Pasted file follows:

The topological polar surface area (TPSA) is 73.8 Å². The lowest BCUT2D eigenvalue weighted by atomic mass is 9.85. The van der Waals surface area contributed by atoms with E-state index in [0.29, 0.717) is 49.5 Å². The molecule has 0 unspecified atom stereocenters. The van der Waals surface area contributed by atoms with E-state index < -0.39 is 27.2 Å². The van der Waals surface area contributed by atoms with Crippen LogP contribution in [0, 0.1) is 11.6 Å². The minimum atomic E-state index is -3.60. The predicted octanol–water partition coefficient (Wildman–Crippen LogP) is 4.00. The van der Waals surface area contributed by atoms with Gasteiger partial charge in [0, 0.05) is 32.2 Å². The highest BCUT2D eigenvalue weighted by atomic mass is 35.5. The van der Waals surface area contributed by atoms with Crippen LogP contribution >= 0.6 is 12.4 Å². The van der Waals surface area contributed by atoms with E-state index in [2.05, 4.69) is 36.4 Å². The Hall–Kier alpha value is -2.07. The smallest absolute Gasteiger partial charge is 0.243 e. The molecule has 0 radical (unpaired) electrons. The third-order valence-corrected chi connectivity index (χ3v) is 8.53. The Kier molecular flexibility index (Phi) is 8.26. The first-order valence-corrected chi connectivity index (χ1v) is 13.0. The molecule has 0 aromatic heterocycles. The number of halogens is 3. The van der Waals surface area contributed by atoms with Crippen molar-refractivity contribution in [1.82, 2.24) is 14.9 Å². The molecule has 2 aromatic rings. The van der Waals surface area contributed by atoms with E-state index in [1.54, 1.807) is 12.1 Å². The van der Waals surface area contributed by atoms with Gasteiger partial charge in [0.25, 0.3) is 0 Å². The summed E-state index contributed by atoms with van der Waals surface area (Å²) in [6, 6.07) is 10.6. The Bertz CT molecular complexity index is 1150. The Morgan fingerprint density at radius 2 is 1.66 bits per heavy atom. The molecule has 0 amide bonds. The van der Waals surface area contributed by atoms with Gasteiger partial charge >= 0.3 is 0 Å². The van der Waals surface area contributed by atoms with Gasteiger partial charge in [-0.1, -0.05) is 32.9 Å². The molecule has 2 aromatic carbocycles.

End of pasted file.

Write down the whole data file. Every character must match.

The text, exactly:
The topological polar surface area (TPSA) is 73.8 Å². The lowest BCUT2D eigenvalue weighted by atomic mass is 9.85. The van der Waals surface area contributed by atoms with E-state index in [0.29, 0.717) is 49.5 Å². The molecule has 0 unspecified atom stereocenters. The van der Waals surface area contributed by atoms with E-state index < -0.39 is 27.2 Å². The van der Waals surface area contributed by atoms with Crippen LogP contribution in [0, 0.1) is 11.6 Å². The minimum atomic E-state index is -3.60. The predicted octanol–water partition coefficient (Wildman–Crippen LogP) is 4.00. The van der Waals surface area contributed by atoms with Gasteiger partial charge in [0, 0.05) is 32.2 Å². The highest BCUT2D eigenvalue weighted by atomic mass is 35.5. The van der Waals surface area contributed by atoms with Crippen LogP contribution >= 0.6 is 12.4 Å². The van der Waals surface area contributed by atoms with E-state index in [2.05, 4.69) is 36.4 Å². The Hall–Kier alpha value is -2.07. The smallest absolute Gasteiger partial charge is 0.243 e. The molecule has 0 radical (unpaired) electrons. The third-order valence-corrected chi connectivity index (χ3v) is 8.53. The Kier molecular flexibility index (Phi) is 8.26. The first-order valence-corrected chi connectivity index (χ1v) is 13.0. The molecule has 0 aromatic heterocycles. The number of halogens is 3. The van der Waals surface area contributed by atoms with Crippen molar-refractivity contribution in [1.82, 2.24) is 14.9 Å². The molecule has 2 aromatic rings. The van der Waals surface area contributed by atoms with E-state index in [1.54, 1.807) is 12.1 Å². The van der Waals surface area contributed by atoms with Gasteiger partial charge in [0.25, 0.3) is 0 Å². The summed E-state index contributed by atoms with van der Waals surface area (Å²) in [6, 6.07) is 10.6. The Bertz CT molecular complexity index is 1150. The Morgan fingerprint density at radius 2 is 1.66 bits per heavy atom. The molecule has 0 amide bonds. The van der Waals surface area contributed by atoms with Gasteiger partial charge >= 0.3 is 0 Å². The van der Waals surface area contributed by atoms with Gasteiger partial charge in [-0.1, -0.05) is 32.9 Å². The molecule has 2 aromatic carbocycles.